Vector Commitments for Stateless Cryptocurrencies
Recently, Merkle trees have been proposed as a way to scale block validation in cryptocurrencies such as Ethereum (or Bitcoin). The key insight is that block validators can verify Merkle proofs of account balances (or of unspent coins) against a Merkle root of the cryptocurrency’s state (i.e., the database of every user’s balance). This so-called stateless validation approach eliminates the need for block validators (e.g., miners, P2P nodes) to store large amounts of data and access it from disk during validation, which can be slow. At the same time, stateless validation no longer requires block validators in sharded cryptocurrencies to transfer large amounts of state whenever they switch shards, which could help scalability. Finally, stateless validation could significantly lower the barrier to entry for new nodes in the P2P network.
Although Merkle trees have the computational efficiency required for stateless validation, they lack the necessary functionality. First, Merkle proofs cannot be aggregated efficiently, which makes the proof size for a block of transactions too large. Second, Merkle root hashes cannot be updated after a change to the state, unless a Merkle proof for the changed data is given as an update hint, which is not always possible. Similarly, Merkle proofs cannot be updated either, unless an update hint is given. This need to provide update hints doubles the proof overhead in Merkle-based stateless cryptocurrencies.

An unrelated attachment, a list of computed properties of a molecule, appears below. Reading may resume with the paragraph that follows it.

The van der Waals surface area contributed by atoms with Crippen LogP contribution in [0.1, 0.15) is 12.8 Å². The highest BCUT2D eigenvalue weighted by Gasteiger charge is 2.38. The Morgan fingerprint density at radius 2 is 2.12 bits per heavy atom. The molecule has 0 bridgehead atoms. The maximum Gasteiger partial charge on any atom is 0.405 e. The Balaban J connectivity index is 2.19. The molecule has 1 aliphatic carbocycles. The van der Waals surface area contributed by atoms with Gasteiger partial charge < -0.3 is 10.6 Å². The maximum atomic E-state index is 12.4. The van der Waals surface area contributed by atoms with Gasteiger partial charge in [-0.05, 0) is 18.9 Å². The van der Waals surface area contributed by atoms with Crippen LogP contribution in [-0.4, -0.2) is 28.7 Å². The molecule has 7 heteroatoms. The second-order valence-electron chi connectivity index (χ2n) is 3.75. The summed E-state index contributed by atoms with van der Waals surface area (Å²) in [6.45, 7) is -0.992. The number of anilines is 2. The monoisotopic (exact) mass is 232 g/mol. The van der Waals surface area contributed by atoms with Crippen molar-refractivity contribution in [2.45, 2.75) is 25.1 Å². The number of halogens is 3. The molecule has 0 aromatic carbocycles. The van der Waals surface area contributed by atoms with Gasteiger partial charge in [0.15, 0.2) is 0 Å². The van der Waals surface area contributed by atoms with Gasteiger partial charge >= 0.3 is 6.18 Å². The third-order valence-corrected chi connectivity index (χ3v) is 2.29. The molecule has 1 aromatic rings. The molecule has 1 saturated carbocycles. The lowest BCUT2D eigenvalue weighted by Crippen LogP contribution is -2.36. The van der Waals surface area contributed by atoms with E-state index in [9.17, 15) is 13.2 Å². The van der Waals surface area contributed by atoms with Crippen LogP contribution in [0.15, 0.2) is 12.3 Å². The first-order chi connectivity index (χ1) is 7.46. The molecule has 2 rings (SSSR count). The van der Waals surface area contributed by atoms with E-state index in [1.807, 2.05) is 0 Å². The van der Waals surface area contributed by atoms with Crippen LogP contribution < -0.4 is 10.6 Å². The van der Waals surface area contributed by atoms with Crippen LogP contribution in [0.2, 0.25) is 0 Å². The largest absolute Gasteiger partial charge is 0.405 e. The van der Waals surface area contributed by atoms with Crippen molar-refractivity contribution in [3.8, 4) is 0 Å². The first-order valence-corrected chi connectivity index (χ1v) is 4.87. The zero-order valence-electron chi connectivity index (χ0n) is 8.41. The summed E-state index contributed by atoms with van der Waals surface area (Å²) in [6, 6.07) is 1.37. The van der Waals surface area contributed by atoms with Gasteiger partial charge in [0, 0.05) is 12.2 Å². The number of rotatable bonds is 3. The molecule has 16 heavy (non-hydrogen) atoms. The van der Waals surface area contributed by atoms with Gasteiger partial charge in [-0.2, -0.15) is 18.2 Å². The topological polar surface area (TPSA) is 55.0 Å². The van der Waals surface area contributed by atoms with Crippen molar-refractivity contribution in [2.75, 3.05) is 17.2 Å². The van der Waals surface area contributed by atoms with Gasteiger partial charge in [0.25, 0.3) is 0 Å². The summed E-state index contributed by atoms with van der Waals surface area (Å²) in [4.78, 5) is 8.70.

In this talk, we present two alternatives to Merkle trees that address these limitations. First, we present authenticated multipoint evaluation trees (AMTs), which support efficient proof updates and digest updates without requiring update hints. Importantly, AMT proofs are as big as Merkle proofs although, due to their algebraic nature, they are slower to compute. Second, we present aggregatable subvector commitments (aSVCs), which in addition to proof and digest updates also support proof aggregation. Furthermore, aSVC proofs are constant-sized and much smaller than Merkle proofs in practice. They are also almost as fast to compute as AMT proofs. Although our constructions improve Merkle trees in multiple ways, they create new computational efficiency challenges, which we hope to address in future work.
Alin was born and raised in Pitești, a small city in Romania, and moved to the US in 2008. He enjoys cryptography, motorcycles and managing his academic bibliography using CK. Alin blogs often about some of these on alinush.github.io and on decentralizedthoughts.github.io.
Currently, Alin is a Postdoctoral Researcher at VMware Research, where he likes to mix his love for authenticated data structures with his generalized anxiety about consensus protocols. In the past, Alin has tried to make logs transparent, signatures thresholdized and cryptocurrencies anonymous. In general, if you give Alin a polynomial, you can be sure he will commit to it using KZG and try to make some sort of Merkle tree out of it.